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Myc is a prognostic biomarker and potential therapeutic target in osteosarcoma.

  • Author(s): Feng, Wenlong
  • Dean, Dylan C
  • Hornicek, Francis J
  • Spentzos, Dimitrios
  • Hoffman, Robert M
  • Shi, Huirong
  • Duan, Zhenfeng
  • et al.
Abstract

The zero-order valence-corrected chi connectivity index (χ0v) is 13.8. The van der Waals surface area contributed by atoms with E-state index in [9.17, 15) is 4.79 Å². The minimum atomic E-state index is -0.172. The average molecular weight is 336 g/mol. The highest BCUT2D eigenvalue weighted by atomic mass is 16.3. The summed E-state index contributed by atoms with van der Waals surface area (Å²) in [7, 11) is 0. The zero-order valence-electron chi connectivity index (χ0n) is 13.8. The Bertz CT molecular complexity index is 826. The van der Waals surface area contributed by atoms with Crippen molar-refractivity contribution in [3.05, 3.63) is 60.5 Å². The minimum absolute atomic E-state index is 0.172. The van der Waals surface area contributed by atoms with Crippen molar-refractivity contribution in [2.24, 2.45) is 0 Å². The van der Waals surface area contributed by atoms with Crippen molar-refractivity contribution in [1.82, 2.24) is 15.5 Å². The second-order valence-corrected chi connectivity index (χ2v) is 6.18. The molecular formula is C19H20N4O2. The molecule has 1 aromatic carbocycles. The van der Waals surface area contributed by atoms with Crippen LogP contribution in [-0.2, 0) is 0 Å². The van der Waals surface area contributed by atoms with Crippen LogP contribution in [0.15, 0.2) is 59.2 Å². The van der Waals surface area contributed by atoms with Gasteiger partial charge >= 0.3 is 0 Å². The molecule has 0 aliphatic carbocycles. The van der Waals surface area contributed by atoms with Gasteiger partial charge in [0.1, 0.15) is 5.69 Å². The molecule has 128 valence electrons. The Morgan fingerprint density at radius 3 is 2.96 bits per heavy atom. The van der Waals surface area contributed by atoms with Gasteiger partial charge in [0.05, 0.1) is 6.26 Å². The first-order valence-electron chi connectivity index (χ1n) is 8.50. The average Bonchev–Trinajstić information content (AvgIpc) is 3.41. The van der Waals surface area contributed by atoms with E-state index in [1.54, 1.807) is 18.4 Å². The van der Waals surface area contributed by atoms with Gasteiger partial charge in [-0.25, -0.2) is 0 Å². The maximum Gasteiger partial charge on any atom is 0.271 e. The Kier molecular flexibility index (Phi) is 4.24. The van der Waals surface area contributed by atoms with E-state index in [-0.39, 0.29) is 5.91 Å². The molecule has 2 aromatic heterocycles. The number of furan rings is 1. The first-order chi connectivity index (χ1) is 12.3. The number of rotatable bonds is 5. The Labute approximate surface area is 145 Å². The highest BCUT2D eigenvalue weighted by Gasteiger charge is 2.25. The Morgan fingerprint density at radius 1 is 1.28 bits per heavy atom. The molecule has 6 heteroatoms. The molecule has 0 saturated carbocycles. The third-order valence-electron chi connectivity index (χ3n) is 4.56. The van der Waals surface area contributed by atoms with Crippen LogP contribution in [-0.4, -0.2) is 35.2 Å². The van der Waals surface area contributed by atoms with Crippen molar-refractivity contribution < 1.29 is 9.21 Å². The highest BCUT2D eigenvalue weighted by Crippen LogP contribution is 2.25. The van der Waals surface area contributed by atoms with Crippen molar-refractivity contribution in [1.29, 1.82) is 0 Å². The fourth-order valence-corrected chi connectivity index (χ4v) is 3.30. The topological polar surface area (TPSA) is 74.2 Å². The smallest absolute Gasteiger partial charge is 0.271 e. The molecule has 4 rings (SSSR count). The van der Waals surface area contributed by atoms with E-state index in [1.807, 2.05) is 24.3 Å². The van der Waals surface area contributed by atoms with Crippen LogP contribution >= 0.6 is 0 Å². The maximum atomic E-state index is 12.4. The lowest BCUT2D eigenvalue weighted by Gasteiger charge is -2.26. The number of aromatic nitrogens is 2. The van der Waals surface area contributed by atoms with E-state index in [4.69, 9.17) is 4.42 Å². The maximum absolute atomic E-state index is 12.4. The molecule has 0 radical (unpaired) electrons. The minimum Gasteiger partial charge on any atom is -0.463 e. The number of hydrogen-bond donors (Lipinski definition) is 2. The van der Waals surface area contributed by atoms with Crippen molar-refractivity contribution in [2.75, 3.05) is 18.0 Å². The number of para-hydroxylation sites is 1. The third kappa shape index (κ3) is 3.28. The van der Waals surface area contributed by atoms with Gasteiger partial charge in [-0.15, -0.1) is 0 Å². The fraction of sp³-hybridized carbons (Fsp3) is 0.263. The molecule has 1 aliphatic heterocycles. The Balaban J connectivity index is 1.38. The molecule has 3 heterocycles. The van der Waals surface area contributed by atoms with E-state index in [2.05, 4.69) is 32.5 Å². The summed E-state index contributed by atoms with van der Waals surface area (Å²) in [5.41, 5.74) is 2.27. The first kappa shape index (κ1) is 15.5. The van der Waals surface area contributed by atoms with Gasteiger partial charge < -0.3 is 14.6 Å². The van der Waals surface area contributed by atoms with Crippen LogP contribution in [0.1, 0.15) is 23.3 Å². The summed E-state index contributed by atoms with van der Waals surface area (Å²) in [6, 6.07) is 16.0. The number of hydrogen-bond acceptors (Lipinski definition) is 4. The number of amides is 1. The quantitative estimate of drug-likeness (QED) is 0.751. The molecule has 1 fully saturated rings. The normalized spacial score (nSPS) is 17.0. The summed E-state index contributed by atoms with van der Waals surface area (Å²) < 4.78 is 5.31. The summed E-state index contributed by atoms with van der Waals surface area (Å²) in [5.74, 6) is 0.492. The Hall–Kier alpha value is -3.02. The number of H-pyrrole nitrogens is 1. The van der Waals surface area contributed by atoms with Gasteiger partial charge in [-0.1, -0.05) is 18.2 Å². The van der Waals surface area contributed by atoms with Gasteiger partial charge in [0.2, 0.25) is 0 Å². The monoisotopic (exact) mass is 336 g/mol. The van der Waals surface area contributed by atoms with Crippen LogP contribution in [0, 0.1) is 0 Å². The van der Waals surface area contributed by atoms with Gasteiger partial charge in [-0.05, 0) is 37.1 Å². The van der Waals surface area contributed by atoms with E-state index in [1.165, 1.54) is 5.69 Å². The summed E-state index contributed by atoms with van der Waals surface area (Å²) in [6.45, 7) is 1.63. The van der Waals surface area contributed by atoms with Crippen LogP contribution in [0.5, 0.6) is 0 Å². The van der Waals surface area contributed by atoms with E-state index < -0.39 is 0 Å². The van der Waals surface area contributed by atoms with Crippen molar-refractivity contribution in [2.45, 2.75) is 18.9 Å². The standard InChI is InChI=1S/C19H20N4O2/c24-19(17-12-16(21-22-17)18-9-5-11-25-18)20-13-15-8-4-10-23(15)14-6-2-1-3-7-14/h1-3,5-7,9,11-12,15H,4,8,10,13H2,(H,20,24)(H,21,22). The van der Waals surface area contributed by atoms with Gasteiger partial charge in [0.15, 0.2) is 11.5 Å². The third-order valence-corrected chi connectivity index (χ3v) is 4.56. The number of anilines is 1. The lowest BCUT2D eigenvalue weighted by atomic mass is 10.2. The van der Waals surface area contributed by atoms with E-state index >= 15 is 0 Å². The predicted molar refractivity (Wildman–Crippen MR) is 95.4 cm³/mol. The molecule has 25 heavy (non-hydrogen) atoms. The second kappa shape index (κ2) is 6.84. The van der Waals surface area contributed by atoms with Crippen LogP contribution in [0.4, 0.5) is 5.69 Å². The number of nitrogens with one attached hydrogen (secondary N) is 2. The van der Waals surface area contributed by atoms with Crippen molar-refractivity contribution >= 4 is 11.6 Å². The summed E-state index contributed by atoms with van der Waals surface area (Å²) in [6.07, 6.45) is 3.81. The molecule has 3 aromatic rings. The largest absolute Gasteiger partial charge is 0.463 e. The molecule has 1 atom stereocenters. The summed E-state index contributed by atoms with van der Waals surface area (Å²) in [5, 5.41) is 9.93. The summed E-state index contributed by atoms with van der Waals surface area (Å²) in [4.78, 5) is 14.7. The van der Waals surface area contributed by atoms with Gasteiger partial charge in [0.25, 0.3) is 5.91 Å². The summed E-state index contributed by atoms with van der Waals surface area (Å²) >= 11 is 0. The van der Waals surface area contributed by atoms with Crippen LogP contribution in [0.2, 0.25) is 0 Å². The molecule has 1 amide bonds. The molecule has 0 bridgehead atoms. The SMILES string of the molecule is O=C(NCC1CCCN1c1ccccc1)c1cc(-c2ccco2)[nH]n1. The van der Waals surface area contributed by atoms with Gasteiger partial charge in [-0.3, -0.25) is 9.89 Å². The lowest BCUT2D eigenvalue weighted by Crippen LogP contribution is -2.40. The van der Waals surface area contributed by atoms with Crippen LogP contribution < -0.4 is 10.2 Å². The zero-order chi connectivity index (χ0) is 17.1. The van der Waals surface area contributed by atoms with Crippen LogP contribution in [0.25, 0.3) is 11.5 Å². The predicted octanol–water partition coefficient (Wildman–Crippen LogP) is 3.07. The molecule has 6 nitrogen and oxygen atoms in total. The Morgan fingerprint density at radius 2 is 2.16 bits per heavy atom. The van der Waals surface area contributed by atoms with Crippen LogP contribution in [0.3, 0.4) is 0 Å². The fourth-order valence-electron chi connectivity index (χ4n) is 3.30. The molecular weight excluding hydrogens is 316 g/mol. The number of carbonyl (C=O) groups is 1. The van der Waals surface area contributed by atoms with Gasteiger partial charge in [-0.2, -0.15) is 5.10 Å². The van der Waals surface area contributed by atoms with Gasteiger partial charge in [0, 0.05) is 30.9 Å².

Background:Over the past four decades, outcomes for osteosarcoma patients have plateaued as there have been few emerging therapies showing clinical results. Thus, the identification of novel biomarkers and therapeutic strategies are urgently needed to address these primary obstacles in patient care. Although the Myc-oncogene has known roles in oncogenesis and cancer cell growth, its expression and function in osteosarcoma are largely unknown. Methods:Expression of Myc was determined by Western blotting of osteosarcoma cell lines and patient tissues, and by immunohistochemistry of a unique osteosarcoma tissue microarray (TMA) constructed from 70 patient samples with extensive follow-up data. Myc specific siRNA and inhibitor 10058-F4 were applied to examine the effect of Myc inhibition on osteosarcoma cell proliferation. The clonogenicity and migration activity was determined by clonogenic and wound-healing assays. A mimic in vivo assay, three-dimensional (3D) cell culture model, was performed to further validate the effect of Myc inhibition on osteosarcoma cell tumorigenic markers. Results:Myc was significantly overexpressed in human osteosarcoma cell lines compared with normal human osteoblasts, and also highly expressed in fresh osteosarcoma tissues. Higher Myc expression correlated significantly with metastasis and poor prognosis. Through the addition of Myc specific siRNA and inhibitor, we significantly reduced Myc protein expression, resulting in decreased osteosarcoma cell proliferation. Inhibition of Myc also suppressed the migration, clonogenicity, and spheroid growth of osteosarcoma cells. Conclusion:Our results support Myc as an emerging prognostic biomarker and therapeutic target in osteosarcoma therapy.

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